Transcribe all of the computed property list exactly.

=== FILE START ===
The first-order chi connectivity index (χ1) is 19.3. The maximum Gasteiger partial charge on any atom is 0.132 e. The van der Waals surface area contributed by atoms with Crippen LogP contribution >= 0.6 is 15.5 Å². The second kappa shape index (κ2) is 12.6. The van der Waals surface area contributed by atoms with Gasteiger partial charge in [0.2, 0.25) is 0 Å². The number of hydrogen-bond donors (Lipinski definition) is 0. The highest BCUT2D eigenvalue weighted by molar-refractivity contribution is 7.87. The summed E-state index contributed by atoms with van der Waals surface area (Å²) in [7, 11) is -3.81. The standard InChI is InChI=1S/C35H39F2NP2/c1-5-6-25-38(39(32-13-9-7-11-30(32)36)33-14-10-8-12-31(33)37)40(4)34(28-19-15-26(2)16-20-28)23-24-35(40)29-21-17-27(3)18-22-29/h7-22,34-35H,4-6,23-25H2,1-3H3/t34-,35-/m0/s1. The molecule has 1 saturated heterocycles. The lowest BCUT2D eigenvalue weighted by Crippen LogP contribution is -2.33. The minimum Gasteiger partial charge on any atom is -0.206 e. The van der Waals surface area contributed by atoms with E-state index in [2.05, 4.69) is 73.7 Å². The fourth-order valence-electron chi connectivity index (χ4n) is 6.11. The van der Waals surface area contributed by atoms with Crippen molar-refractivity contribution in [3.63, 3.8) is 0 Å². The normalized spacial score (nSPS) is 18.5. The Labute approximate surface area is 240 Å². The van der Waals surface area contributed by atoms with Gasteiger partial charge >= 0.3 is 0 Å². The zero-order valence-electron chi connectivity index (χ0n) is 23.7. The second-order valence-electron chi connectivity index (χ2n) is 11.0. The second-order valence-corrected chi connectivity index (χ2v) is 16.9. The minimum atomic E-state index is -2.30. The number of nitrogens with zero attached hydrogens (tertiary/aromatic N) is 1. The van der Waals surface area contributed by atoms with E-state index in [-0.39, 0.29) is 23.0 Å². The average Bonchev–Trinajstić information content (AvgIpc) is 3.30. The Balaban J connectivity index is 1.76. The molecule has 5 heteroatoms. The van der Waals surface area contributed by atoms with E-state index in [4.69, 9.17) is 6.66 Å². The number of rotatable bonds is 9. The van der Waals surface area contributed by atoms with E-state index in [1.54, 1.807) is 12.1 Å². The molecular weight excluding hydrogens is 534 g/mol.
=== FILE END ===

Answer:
The first-order chi connectivity index (χ1) is 19.3. The maximum Gasteiger partial charge on any atom is 0.132 e. The van der Waals surface area contributed by atoms with Crippen LogP contribution >= 0.6 is 15.5 Å². The second kappa shape index (κ2) is 12.6. The van der Waals surface area contributed by atoms with Gasteiger partial charge in [0.2, 0.25) is 0 Å². The number of hydrogen-bond donors (Lipinski definition) is 0. The highest BCUT2D eigenvalue weighted by molar-refractivity contribution is 7.87. The summed E-state index contributed by atoms with van der Waals surface area (Å²) in [7, 11) is -3.81. The standard InChI is InChI=1S/C35H39F2NP2/c1-5-6-25-38(39(32-13-9-7-11-30(32)36)33-14-10-8-12-31(33)37)40(4)34(28-19-15-26(2)16-20-28)23-24-35(40)29-21-17-27(3)18-22-29/h7-22,34-35H,4-6,23-25H2,1-3H3/t34-,35-/m0/s1. The molecule has 1 saturated heterocycles. The lowest BCUT2D eigenvalue weighted by Crippen LogP contribution is -2.33. The minimum Gasteiger partial charge on any atom is -0.206 e. The van der Waals surface area contributed by atoms with E-state index in [2.05, 4.69) is 73.7 Å². The fourth-order valence-electron chi connectivity index (χ4n) is 6.11. The van der Waals surface area contributed by atoms with Crippen molar-refractivity contribution in [3.63, 3.8) is 0 Å². The normalized spacial score (nSPS) is 18.5. The Labute approximate surface area is 240 Å². The van der Waals surface area contributed by atoms with Gasteiger partial charge >= 0.3 is 0 Å². The zero-order valence-electron chi connectivity index (χ0n) is 23.7. The second-order valence-electron chi connectivity index (χ2n) is 11.0. The second-order valence-corrected chi connectivity index (χ2v) is 16.9. The minimum atomic E-state index is -2.30. The number of nitrogens with zero attached hydrogens (tertiary/aromatic N) is 1. The van der Waals surface area contributed by atoms with E-state index in [-0.39, 0.29) is 23.0 Å². The average Bonchev–Trinajstić information content (AvgIpc) is 3.30. The Balaban J connectivity index is 1.76. The molecule has 5 heteroatoms. The van der Waals surface area contributed by atoms with E-state index in [4.69, 9.17) is 6.66 Å². The number of rotatable bonds is 9. The van der Waals surface area contributed by atoms with E-state index in [1.54, 1.807) is 12.1 Å². The molecular weight excluding hydrogens is 534 g/mol.